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Children and COVID-19 Research Library

UNICEF Innocenti's curated library of COVID-19 + Children research

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Unintended trauma: the role of public health policy in the detention of migrant children

AUTHOR(S)
Michele Statz; Lauren Heidbrink

Published: July 2021   Journal: The Lancet Regional Health - Americas
Within the first three months of 2021, an unprecedented 33,000 unaccompanied children arrived at the United States-Mexico border. The U.S. Department of Health and Human Services (HHS) responded by opening new facilities for detained migrant children in converted convention centers, stadiums, and military bases. Ranging from 1000 to 5000 beds, these facilities are not unique to the U.S.: Europe and Australia have adopted similar models of detaining arriving migrants and refugees.1 Responding to these trends, global public health scholars have identified how large post-reception models negatively impact migrants’ mental and physical health and further contribute to increased vulnerability to COVID-19.2 Considerably less attention has been paid to how pandemic-related public health policies have actually fueled the recent demand for mass detention facilities.
Magnifying inequalitues and compounding risks: the impact of COVID-19 on the health and protection of women and girls on the move
Institution: CARE
Published: June 2021
More than one year into the coronavirus disease (COVID-19) pandemic—with some countries seemingly on their way out of the crisis while others enter new waves—evidence of its impact is growing. COVID-19 is increasing short-term humanitarian needs and negatively affecting longer-term outcomes for marginalized populations and people in vulnerable situations, significantly setting back hard-won development gains, magnifying inequalities, and compounding risks. Among those worst affected are the more than 80 million people worldwide—approximately half of whom are women and girls—who have been forcibly displaced by drivers such as persecution, conflict, generalized violence or human rights violations.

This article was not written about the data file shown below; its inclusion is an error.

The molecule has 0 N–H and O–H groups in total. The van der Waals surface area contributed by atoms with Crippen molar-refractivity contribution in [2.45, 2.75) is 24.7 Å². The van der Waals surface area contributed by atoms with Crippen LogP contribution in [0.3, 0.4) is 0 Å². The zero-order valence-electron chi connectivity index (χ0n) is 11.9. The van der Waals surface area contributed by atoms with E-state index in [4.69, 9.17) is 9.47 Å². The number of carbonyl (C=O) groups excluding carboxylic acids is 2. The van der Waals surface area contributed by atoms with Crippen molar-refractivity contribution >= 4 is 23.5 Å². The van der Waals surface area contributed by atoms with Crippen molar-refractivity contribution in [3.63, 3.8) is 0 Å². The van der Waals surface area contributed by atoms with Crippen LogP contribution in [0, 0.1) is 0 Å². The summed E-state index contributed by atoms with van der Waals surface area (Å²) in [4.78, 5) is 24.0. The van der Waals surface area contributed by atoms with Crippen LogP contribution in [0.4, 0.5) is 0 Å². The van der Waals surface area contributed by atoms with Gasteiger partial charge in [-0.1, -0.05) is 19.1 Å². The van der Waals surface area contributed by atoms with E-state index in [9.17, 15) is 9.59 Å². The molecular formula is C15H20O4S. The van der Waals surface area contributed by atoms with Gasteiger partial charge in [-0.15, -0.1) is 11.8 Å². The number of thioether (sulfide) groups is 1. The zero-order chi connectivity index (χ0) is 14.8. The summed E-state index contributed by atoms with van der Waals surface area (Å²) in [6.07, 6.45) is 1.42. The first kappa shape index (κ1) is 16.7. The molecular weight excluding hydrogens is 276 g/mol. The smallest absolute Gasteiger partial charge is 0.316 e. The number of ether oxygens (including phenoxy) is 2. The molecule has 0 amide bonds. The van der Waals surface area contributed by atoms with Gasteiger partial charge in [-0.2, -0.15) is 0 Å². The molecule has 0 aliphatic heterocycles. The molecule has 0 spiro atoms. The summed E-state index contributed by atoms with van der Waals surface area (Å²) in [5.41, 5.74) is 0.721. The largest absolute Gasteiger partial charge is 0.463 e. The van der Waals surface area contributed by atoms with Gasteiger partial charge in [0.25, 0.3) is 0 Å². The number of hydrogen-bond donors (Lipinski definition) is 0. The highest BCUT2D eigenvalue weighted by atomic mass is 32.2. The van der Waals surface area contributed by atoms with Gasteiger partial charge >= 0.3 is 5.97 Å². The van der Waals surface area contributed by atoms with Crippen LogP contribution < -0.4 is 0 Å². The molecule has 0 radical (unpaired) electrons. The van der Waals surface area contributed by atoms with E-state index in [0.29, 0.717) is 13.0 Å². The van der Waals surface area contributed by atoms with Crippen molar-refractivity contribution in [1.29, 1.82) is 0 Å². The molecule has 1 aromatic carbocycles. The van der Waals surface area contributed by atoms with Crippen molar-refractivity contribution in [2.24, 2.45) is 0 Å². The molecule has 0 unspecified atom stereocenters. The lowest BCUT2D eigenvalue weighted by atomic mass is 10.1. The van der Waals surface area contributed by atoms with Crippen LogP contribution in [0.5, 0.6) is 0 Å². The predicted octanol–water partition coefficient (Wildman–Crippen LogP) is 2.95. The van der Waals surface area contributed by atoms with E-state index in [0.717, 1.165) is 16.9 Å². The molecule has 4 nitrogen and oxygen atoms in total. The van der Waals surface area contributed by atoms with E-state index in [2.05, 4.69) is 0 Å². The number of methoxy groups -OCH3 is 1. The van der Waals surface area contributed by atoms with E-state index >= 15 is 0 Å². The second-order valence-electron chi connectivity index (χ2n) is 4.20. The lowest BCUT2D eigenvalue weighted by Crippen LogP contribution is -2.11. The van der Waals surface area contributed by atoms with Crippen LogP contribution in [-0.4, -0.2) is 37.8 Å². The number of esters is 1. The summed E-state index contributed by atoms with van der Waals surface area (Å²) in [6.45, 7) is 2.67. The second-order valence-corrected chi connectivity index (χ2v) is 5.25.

Unaccompanied children at the gates of Europe: voices from Samos

AUTHOR(S)
Emma Musty

Institution: Save the Children, Refugee Rights Europe
Published: June 2021

This report investigates the situation facing unaccompanied minors during Covid-19 in Samos. Drawing from desk research, interviews with unaccompanied minors and staff working with them, the report findings underline the further deterioration of an already acute and protracted situation. The children are trapped in dismal reception conditions without appropriate and adequate services. The access to medical care and psychological rehabilitation is grossly insufficient and unaccompanied children face acute safety risks due to being treated as adults, in clear contravention of the Convention on the Rights of the Child. In consequence, these conditions and the lack of protection has bred a mental health crisis on the island.

Reimagining migration responses learning from children and young people who move in the Horn of Africa